Moonflower Vine Is the Most Magical Night-Blooming Plant You Can Grow
This fast grower will fill the evening air with a sweet fragrance.
Moonflower (Ipomoea alba), with its large, pure white blooms, pleasant scent, and heart-shape leaves, is one of my favorite vining plants. As the name might suggest, the blooms of this vigorous vine are indeed moonlike, thanks to their pale color and roughly round shape, but actually, they earned their moniker because they open only at night or on cloudy days. Because of this, I like to use them to fill a nocturnal niche in the garden accomplished by few other flowers. And much like their cousins, the more common morning glories that bloom during the day, moonflowers are very easy to grow in the right location.
Because of moonflower vine's tendency to bloom at night, you might be wondering why you should plant it at all if you can't see the flowers open during the day. The answer is simple: It is magical when you grow it where you spend time outdoors in the evening, perhaps on your front porch or back patio. There, you'll be able to enjoy the huge white flowers that almost seem to glow in dim lighting, as well as the sweet scent these beauties produce. Moonflower vines, which are native to the warmer regions of the Americas, even attract fascinating nighttime pollinators like large, green luna moths and hummingbird-like hawk moths.
It's also worth pointing out that there's another plant that goes by the name moonflower that is sometimes confused with this vine. Jimsonweed (Datura spp.) also has large white flowers that are often fragrant, but this plant does not grow as a vine, nor does it have heart-shape leaves (all parts of it are also very toxic to pets and people so use caution around it).
How to Grow Moonflower Vines
Over the years, I've tried these quick-growing vines in several locations throughout the yard, and they almost always seem to do their best in areas where they can quickly jump up into full sun once the seeds germinate. The warmth and light encourage these plants to produce thickets of thin green vines that wrap around anything they encounter. They can quickly reach well over 15 feet, so it's a good idea to provide a trellis or other support for them to climb.
I've also had some success growing moonflowers in large ceramic pots (from $44, Etsy) to enjoy on my patio. Rather than producing the mass of vines and leaves they do when planted in the ground, being root-bound in a container seems to help them bloom earlier in the season. However, the potted vines don't seem to thrive quite like the in-ground ones.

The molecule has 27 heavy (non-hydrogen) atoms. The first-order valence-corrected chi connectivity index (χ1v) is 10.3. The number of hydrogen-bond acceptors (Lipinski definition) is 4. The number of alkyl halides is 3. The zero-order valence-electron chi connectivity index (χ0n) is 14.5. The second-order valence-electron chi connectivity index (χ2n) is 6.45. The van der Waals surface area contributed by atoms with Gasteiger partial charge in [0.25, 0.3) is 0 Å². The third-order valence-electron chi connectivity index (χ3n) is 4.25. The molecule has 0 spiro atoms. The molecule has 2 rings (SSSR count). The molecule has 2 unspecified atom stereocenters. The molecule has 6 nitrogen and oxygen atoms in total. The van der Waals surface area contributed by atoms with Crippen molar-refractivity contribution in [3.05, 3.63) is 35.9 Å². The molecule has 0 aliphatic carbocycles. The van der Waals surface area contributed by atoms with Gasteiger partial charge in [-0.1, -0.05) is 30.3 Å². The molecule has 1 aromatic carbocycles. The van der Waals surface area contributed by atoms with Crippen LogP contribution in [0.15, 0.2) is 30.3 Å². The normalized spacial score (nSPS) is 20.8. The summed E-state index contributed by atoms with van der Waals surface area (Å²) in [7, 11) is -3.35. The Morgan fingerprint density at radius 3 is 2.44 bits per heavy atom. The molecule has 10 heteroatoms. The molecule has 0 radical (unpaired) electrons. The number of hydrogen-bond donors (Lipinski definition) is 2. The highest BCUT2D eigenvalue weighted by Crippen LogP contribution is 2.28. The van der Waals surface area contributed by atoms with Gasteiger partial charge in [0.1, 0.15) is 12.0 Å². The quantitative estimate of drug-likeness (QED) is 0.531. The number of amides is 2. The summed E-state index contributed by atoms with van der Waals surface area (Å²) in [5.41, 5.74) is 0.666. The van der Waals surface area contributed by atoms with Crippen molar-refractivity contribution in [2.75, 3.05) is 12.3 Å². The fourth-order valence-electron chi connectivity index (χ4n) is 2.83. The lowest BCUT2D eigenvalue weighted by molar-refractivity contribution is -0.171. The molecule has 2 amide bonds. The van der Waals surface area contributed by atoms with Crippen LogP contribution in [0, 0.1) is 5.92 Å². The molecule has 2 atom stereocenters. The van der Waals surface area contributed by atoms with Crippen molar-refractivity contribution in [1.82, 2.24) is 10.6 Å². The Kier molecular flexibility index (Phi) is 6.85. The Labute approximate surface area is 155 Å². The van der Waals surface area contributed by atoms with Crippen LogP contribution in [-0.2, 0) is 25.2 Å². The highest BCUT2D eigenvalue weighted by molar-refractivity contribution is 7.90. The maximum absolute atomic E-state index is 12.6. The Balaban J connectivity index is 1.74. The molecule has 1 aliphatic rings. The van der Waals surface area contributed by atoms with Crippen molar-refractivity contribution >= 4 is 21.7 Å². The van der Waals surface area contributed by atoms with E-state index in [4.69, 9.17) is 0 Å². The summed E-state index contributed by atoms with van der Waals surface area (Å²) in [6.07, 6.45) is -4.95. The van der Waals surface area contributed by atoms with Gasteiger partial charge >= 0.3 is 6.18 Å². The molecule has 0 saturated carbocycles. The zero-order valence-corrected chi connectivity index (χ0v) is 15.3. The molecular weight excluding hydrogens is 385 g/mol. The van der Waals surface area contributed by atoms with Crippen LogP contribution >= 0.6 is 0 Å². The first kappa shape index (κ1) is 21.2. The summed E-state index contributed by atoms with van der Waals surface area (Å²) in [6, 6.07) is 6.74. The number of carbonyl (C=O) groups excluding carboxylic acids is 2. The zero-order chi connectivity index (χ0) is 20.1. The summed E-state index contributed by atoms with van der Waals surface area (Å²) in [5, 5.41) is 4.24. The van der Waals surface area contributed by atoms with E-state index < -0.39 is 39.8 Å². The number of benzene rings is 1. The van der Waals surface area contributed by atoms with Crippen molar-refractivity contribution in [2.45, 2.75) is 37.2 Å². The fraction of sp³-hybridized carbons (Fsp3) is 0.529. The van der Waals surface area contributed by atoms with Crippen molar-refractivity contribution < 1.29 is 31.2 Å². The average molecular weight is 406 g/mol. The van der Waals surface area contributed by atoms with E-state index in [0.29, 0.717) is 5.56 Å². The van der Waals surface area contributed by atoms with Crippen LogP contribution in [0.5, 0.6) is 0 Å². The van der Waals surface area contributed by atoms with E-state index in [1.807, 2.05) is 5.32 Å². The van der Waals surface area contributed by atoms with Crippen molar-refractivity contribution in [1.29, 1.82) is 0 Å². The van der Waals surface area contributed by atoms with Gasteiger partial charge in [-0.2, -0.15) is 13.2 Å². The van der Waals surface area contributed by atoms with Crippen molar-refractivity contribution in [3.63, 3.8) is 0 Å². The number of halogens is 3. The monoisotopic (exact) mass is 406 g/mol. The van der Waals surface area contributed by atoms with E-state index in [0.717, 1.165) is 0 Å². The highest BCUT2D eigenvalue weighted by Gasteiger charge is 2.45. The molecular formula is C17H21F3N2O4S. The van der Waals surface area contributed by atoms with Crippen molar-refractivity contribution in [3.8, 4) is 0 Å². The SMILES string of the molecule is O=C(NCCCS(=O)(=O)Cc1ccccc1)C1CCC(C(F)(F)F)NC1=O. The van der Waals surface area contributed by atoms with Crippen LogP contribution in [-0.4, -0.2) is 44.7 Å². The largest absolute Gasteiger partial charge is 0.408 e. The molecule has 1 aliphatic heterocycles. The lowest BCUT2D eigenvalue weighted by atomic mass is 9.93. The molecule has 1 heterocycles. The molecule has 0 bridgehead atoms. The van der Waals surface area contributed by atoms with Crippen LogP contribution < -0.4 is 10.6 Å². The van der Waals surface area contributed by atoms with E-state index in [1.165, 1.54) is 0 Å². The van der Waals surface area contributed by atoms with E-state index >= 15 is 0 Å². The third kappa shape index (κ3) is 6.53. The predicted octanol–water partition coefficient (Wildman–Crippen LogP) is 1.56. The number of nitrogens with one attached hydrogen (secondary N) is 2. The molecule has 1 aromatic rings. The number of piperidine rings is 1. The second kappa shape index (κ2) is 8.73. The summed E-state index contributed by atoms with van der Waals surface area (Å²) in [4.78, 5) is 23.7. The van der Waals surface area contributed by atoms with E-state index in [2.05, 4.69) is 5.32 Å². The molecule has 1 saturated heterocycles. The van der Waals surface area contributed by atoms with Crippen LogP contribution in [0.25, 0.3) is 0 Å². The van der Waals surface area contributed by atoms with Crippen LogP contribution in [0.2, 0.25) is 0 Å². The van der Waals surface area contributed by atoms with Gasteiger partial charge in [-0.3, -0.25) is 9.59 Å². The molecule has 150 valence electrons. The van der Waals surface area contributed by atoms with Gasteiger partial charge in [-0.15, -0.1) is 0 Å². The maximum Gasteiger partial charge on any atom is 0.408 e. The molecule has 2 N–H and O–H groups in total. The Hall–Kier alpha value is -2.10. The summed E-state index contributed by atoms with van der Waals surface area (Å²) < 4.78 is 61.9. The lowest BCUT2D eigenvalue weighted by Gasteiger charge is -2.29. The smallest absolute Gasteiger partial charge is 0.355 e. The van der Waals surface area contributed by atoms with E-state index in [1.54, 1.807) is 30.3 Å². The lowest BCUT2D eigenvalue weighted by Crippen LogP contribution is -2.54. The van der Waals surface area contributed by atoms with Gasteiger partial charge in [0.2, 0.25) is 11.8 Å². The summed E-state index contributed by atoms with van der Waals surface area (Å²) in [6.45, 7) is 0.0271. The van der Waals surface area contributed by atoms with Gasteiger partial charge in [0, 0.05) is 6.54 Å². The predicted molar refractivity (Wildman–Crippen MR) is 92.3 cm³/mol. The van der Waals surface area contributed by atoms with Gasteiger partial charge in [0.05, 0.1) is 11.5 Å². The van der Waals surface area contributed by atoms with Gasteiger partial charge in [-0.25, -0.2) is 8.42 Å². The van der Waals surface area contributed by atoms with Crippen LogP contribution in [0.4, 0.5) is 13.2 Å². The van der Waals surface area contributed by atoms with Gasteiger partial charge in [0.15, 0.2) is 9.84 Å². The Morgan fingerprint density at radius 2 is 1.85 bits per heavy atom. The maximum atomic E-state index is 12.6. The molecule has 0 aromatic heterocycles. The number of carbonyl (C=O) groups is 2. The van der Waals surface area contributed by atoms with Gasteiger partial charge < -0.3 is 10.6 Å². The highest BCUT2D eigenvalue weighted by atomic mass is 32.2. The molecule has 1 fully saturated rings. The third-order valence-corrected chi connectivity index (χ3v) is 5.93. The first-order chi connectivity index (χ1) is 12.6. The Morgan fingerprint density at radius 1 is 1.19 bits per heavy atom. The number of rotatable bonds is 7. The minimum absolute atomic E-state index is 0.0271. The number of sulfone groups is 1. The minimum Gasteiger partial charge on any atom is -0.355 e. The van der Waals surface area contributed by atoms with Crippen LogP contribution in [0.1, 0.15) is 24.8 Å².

Moonflowers prefer consistently moist soil and will quickly wilt in full sun without a steady supply of water. However, they will pop right back up if they're watered quickly enough. A regular fertilizer regimen is also important, especially when planted in pots. I usually use a "bloom booster" fertilizer that is high in phosphorus. Avoid a high nitrogen fertilizer because you'll end up with large green plants but fewer flowers.
I would also recommend planting moonflowers along with other vines, such as morning glory or trumpet vine that will have flowers open during the daytime. One of my favorites is red morning glory—it catches the eye during the day and fades in the evening, just when bright white moonflowers appear, creating a mesmerizing color change in the garden as the sun sets.
Though perennial in areas without deep freezes (USDA Zones 9-11) during the winter, moonflowers are usually treated as annuals and are replanted each year. In the warmer climates, this plant can reseed itself, so if you don't want it to multiply, I suggest deadheading the vines. Also be aware that the seeds are toxic if swallowed, so keep them away from pets and young children or make sure to trim away spent flowers before the seeds can develop.
To start moonflowers from seeds, you'll need to nick the thick seed coats with a file first or leave them to soak for a few days before planting to help water get through. If you live in more tropical climates where the vines don't die in winter, you can cut the stems back in the fall and allow them to regrow. This is an easy way to minimize their tendency to climb where they're not wanted and to keep them looking tidy.
This story originally appeared on bhg.com